Presentation on theme: "Welcome and Introductions 1. Introduction 2. 45 minute interactive small group sessions a) Writing b) Reading c) Reflection 3. Applications of narrative."— Presentation transcript:
Welcome and Introductions 1. Introduction 2. 45 minute interactive small group sessions a) Writing b) Reading c) Reflection 3. Applications of narrative medicine 4. Wrap up
What is narrative medicine? A clinical practice informed by reading, writing, telling and receiving stories Narrative skills include: active listening, close reading, reflective writing and bearing witness The development of these skills will create more effective clinicians Rita Charon
Narrative medicine in practice Medicine is fundamentally narrative. Daily practice is filled with stories Patient stories, war stories, hallway consultations, stories we tell ourselves Patients histories and physical findings can be read, studied and interpreted as if they were a text KM Hunter 1991 Doctors Stories Patients in turn must listen to and interpret the physicians summary of their illness and advice. They may add this to their own story or not.
Narrative versus Story Story: a sequence of actions or events independent of the actual text. Another way of thinking about this is the events as they happened in the real world. Narrative: the embodiment of the story in the discourse of a text. This could be a paper text, film, video, or even oral, as in the case of native healing ceremonies.
Role of stories Convey information Share experiences; connect with others Entertain Make sense of experience Validate emotional realities Link theory to practice Reveal multiple perspectives, complexities Encourage reflection and self-review -Alterio
Clinical narrative Created by clinicians Usually objective unemotional The patient experience is edited, encoded in medical language, eliminating irrelevancies Highlights details that point to diagnosis; to treatment plan All but unreadable to the untutored eye When patients reads these, their story seems flattened, unrecognizable to them -KM Hunter 1991 Doctors Stories
Illness Narrative Lived experience of disease Arthur Frank characterized common types Restitution narrative Chaos narrative Quest narratives
Close reading of patients Close reading starts with attention: being fully present Entering into the reality of the other Consider what is the purpose of their story, the plot, the characters and the type of language used Start with the same language or framework as the patient during explanations
Reflection Reflection : A process in which we witness and present the patients story to ourselves and back to them We present what we see and hear in writing and telling The story can become altered in this process e.g. it can be stripped of elements of the patients illness experience, become merely a diagnostic and treatment summary but it also can become a story meaningful in other ways –which the patient can chose to use or not
Instruction for Reflection Exercise Pair off Tell a story about a recent incident that you found disturbing or wondered about (5 min) The listener will write your story down, ask clarifying questions, but not problem solve or interpret (active listening) Switch roles Return to main group; tell each others story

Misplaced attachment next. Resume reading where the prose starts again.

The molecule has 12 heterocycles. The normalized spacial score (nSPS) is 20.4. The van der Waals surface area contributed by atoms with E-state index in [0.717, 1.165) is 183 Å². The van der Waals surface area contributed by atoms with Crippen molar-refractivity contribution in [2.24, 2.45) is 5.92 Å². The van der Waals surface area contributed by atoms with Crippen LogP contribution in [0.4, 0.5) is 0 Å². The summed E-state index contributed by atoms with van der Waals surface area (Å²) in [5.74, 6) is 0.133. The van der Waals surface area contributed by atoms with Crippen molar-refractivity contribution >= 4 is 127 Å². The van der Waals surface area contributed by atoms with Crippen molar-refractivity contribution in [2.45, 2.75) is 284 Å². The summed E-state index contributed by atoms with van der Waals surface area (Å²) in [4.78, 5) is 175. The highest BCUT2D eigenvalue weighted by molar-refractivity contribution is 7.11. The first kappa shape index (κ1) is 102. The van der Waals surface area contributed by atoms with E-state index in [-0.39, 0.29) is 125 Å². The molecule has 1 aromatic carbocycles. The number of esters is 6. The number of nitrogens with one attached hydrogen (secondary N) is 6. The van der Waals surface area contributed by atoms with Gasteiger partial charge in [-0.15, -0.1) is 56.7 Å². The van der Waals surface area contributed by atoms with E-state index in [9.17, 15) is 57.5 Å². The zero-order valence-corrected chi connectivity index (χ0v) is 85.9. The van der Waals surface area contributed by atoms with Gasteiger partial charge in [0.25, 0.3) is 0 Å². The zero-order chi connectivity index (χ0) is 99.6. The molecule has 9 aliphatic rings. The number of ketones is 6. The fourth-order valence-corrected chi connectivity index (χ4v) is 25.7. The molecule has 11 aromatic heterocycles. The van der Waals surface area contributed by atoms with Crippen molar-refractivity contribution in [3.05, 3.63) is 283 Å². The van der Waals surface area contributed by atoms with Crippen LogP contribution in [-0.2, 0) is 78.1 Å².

Questions How did it feel to have your story told by another? Did the listener capture the important aspects in your opinion? Was it difficult to just listen and clarify the story? Did you have any insights by doing this exercise?
Application of Narrative medicine Strengthen the provider-patient relationship To ameliorate the patients condition thorough new understanding of an old story or creation of new story Provide for self reflection Development of professionalism Increase sensitivity and insight into other cultures
How and when to use Narrative Medicine How do you currently use narrative medicine in your practice? Will you use narrative medicine in the future?
How and when to use narrative in practice Selectively When it is appropriate When there is a signal that there is more or a story to clinical presentation At the beginning I will be your doctor and so I have to learn at great deal about your body, and your health and your life. Please tell me what you think I should know about your situation. - Rita Charon
Narrative in practice Caveats You can provide opportunities but the patient has to want to share the story Boundary issues: It is the patients story, are you a player in this story? Is it appropriate? Time management
References Narrative medicine Honouring the stories of illness Rita Charon Narrative in Health Care John D Engel et al. Doctors Stories The structure of medical knowledge Kathryn Montgomery Hunter
References The Wounded story teller. Arthur Frank Narrative Primary Care: a practical guide. John Launer Narrative Based Health Care: Sharing stories a multidisciplinary workbook. Trisha Greenhalgh & Anna Collard. Story Re-visions Narrative Therapy in Postmodern world. Alan Parry & Robert Doan